100 Americans Making Constitutional History: A Biographical History presents 100 profiles of the key people behind some of the most important U.S. Supreme Court cases. Edited by Melvin I. Urofsky, a respected constitutional historian, each 2,000-word profile delves into the social and political context behind landmark Court decisions. For example, while a case like Brown v. Board of Education is about an important idea—the equal protection of the law—at its heart it is the story of a little girl, Linda Brown, who wanted to go to a decent school near her home. The outcome is accessible and objective “stories” about the individuals—heroes and scoundrels—who fought their way to constitutional history.
The Battle over School Funding
“We didn't have the Education”
Rodriguez v. San Antonio Independent School District 411 U.S. 1 (1973)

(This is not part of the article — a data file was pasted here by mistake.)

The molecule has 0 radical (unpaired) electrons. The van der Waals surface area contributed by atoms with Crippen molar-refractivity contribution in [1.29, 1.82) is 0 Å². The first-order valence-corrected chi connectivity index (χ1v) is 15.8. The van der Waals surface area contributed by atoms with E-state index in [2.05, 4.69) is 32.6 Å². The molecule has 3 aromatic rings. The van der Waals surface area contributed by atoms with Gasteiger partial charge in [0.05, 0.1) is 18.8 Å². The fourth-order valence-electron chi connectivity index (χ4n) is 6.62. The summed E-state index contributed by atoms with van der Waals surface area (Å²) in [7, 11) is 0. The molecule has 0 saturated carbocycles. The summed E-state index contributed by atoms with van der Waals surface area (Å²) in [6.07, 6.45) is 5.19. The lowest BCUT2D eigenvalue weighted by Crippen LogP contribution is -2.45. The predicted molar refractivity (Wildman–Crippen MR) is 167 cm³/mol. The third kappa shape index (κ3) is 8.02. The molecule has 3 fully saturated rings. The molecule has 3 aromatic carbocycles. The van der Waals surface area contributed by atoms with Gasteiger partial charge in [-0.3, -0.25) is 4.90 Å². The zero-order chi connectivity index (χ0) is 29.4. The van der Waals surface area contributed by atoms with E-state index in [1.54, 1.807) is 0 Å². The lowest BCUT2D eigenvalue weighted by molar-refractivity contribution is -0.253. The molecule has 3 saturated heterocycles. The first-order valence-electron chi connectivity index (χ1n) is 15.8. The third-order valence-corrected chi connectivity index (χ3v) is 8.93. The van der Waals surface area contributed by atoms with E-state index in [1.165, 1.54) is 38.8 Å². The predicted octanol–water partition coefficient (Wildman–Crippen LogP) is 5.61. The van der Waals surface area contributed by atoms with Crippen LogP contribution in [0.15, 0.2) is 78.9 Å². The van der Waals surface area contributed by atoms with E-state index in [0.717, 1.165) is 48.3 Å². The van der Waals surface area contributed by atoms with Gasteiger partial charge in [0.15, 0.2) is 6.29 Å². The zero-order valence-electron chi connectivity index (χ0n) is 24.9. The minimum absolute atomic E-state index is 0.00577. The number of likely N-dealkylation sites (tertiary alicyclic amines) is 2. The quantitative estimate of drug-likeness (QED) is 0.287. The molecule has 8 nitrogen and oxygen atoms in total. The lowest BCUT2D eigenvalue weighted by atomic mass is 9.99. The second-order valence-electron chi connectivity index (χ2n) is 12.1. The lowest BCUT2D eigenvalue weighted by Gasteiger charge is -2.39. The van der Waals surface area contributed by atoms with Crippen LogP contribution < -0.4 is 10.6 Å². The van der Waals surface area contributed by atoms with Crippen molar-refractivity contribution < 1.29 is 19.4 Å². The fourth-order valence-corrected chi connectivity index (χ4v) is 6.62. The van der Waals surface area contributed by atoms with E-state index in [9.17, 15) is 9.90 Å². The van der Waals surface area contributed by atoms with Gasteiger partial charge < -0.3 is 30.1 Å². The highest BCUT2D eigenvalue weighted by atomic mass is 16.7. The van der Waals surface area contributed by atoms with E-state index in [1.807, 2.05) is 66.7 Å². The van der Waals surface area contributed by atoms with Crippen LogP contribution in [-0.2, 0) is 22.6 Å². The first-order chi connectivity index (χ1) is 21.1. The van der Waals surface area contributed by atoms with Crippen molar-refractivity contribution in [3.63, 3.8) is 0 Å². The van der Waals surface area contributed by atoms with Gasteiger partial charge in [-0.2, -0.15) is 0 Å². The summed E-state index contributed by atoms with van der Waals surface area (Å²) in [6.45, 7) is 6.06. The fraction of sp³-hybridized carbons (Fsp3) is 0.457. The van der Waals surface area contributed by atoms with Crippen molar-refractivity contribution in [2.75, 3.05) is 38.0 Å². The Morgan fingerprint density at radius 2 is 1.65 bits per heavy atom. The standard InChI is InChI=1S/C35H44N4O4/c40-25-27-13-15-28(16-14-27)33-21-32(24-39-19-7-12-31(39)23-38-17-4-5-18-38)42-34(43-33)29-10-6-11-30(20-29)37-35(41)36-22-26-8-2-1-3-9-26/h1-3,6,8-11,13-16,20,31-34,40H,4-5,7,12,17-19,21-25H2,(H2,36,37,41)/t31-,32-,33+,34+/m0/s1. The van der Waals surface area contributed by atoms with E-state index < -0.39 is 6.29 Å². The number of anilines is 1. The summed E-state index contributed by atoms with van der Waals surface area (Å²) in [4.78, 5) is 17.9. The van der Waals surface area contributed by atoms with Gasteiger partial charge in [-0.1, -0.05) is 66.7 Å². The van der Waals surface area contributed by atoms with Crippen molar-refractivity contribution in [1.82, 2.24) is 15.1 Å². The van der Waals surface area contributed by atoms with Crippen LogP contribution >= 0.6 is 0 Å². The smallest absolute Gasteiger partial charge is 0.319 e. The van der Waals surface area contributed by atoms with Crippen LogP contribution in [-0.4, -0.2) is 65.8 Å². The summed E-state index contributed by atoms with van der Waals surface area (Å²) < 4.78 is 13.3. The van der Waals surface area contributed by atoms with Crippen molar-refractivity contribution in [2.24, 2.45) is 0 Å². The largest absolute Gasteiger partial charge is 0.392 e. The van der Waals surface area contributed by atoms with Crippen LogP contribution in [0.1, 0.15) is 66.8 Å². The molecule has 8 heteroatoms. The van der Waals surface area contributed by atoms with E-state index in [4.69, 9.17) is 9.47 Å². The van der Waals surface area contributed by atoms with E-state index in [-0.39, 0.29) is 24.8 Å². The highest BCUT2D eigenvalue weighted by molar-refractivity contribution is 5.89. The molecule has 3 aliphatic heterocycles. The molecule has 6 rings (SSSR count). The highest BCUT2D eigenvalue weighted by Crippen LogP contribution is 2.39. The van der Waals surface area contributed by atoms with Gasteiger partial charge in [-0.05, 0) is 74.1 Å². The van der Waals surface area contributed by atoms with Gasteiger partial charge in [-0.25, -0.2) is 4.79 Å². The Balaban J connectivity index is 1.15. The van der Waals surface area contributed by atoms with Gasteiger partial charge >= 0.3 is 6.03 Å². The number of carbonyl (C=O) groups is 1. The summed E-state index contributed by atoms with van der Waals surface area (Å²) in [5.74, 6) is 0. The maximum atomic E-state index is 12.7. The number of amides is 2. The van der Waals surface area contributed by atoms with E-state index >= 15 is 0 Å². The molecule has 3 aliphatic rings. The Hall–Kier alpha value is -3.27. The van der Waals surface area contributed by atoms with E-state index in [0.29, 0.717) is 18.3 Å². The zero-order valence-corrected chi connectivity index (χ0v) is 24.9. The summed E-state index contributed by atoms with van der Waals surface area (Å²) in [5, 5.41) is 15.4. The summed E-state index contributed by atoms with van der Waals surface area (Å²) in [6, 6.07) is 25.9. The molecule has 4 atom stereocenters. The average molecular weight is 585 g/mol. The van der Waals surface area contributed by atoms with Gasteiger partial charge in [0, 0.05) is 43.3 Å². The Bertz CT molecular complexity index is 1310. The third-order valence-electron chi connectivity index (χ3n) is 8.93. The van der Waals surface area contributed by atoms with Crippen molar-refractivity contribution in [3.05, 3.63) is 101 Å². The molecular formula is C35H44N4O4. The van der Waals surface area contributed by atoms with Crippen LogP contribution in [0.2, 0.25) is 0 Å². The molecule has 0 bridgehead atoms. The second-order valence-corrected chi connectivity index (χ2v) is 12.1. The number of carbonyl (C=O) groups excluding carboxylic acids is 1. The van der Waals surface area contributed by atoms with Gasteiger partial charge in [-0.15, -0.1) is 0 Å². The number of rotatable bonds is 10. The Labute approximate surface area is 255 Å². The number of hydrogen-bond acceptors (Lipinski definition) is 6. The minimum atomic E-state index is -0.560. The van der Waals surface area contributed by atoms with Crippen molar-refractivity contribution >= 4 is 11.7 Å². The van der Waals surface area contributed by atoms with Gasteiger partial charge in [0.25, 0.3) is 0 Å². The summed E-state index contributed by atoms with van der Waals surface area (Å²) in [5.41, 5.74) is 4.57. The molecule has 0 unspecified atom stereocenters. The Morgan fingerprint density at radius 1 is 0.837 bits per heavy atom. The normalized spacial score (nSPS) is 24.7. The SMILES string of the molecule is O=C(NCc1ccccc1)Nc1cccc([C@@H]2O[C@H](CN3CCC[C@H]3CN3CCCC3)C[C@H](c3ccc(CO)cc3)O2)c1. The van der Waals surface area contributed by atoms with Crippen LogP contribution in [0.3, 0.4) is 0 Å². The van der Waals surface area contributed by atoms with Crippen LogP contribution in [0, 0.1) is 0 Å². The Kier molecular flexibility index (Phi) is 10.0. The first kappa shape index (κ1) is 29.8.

Demetrio Rodriguez has lived for almost fifty years in the same white frame house on Sylvia Street in San Antonio. When he first moved in, the street had no sidewalks or drainage, and roosters crowed in the yards of most of his neighbors. Sylvia Street is in the heart of the Hispanic barrio in southwest San Antonio, just a few miles from Kelly Air Force Base, where Rodriguez was employed for thirty years as a sheet-metal worker. Sylvia Street is also located in the Edgewood school district, where his daughter and four sons walked to their elementary school. The school was in such bad shape ...